The Darkest Hour by Caroline Tung Richmond – I enjoy checking out new books from the library, ones I’ve never heard of before (usually from the YA section) and this one was a winner.  Set during WWII and centered around a fictitious (though historically-inspired) OSS branch, The Darkest Hour has enough thrilling plot twists to rival an Alistair MacLean book.  I just wish it had had a bit of romance to balance all the nail-biting danger and espionage.

Redwall by Brian Jacques – I’ve heard good things about this series for years, but I only recently picked up the first book. (I’d tried reading another one or two before, but they hadn’t really gripped me.)  This is the kind of story that starts slow and finishes strong – I ended up reading it in huge swaths, completely immersing myself in the world of Redwall Abbey.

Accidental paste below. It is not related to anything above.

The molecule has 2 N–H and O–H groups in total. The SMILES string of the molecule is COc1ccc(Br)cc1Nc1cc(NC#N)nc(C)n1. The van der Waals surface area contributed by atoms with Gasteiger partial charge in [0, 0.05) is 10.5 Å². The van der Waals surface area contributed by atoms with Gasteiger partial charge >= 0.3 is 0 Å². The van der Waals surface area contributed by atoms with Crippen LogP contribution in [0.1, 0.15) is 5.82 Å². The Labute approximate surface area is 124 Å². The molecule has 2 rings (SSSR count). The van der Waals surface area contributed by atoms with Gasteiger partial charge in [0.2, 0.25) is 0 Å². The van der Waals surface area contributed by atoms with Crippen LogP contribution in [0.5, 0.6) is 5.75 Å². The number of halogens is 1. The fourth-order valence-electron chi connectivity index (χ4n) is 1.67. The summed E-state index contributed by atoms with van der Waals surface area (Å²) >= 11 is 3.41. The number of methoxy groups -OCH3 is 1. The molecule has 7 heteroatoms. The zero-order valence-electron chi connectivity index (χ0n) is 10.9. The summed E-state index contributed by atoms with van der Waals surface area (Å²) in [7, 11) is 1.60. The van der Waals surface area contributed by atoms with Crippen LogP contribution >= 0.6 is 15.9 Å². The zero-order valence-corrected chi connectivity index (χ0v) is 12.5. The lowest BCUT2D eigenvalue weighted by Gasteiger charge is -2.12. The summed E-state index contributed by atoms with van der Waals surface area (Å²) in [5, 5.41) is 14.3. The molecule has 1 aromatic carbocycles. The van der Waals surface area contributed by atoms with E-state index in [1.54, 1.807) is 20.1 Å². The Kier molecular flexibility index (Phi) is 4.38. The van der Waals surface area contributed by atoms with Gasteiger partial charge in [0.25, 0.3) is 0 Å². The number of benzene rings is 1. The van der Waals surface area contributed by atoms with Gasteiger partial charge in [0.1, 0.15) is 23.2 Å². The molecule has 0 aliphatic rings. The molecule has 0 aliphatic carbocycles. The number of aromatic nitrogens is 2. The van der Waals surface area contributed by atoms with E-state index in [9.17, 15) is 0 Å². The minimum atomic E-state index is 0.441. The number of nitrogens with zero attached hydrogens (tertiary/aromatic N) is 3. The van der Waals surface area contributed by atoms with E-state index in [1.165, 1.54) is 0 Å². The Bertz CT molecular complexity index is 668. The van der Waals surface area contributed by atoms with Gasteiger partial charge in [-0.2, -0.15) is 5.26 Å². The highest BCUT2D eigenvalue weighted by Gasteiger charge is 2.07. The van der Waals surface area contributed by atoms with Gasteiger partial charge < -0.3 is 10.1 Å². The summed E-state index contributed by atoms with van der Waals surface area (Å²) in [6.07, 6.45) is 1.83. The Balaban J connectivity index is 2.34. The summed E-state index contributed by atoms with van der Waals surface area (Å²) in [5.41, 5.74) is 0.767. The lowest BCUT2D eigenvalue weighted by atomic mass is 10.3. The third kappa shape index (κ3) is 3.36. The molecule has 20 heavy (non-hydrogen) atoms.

The Visitation by Frank Peretti – Peretti’s adult novels aren’t always my cup of tea, but The Visitation was pretty great.  Travis was awesome, the story was spellbinding, and…yeah, it all worked together very well.  At first I didn’t like how the POVs switched back and forth from first person to third person, but I got used to it.

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The Case for Christ by Lee Strobel – Non-fiction for the win!  I know that Pureflix is making this into a movie, but I enjoyed The Case for Christ for itself.  The evidence for Jesus’ bodily resurrection was clearly presented, in an entertaining way, and that was only one of the issues Strobel tackled.  A thoroughly fascinating book that I would highly recommend to anyone.